Also, when I started the laptop this morning it wouldn't connect until I rebooted the laptop - then it worked fine.

Will have a play with all the suggestions over the weekend.

RBH
13-10-2007, 01:13 AM
Hi.
I have just had a technician fix my line for what seems to be the same symptoms you are experiencing.

My broadband was OK for the first week of joining up ihug a few weeks ago but since then it was very difficult to connect and short connection times. At the same time the phone line was experiencing interference and crackling.

The phone line ended up totally disconnecting due to moisture in the line either in the jack point or under the house. There was definite evidence of a reaction with the copper wire to moisture in the jack point. This has not been the first time over the years the line has deteriorated and so am now looking at the wider issue of drainage to my site around and under the house.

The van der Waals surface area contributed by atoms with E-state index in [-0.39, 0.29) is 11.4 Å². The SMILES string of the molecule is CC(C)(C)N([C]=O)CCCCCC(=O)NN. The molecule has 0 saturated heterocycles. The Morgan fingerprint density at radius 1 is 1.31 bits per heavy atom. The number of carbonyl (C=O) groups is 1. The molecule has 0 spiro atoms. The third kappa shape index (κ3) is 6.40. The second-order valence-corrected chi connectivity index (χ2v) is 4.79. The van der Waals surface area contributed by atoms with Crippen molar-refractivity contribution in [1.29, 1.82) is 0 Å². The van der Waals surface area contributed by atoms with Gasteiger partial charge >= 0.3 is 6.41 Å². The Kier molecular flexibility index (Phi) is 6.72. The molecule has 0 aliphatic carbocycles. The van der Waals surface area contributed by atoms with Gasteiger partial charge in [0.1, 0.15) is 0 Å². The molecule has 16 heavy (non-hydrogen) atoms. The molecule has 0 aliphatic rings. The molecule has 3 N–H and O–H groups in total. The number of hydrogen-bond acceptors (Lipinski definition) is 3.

I thought maybe your line may also have some moisture / dampness problems either up to the house or in the house line / jack point. If you open the jack point carefully you might want to check if you can see some sign of wires reacting to moisture. Although the evidence can be difficult to detect.

If you've had bad weather conditions like we've had this week it can cause unusual line conditions especially if there are problems with the line and dampness.

These are just some ideas from my experience. Hope you find a solution. It's a pain when these things don't work like they should.

By the way I have a line splitter with my cordless phone and fax connected into my line filter which also has the adsl plugged into the slot alongside. These are the only devices in my house - all on the one jack point.

Richard.

Ho Chi Minh
14-10-2007, 08:31 AM
How are you getting on Merc?

Peter Coleman
14-10-2007, 11:08 PM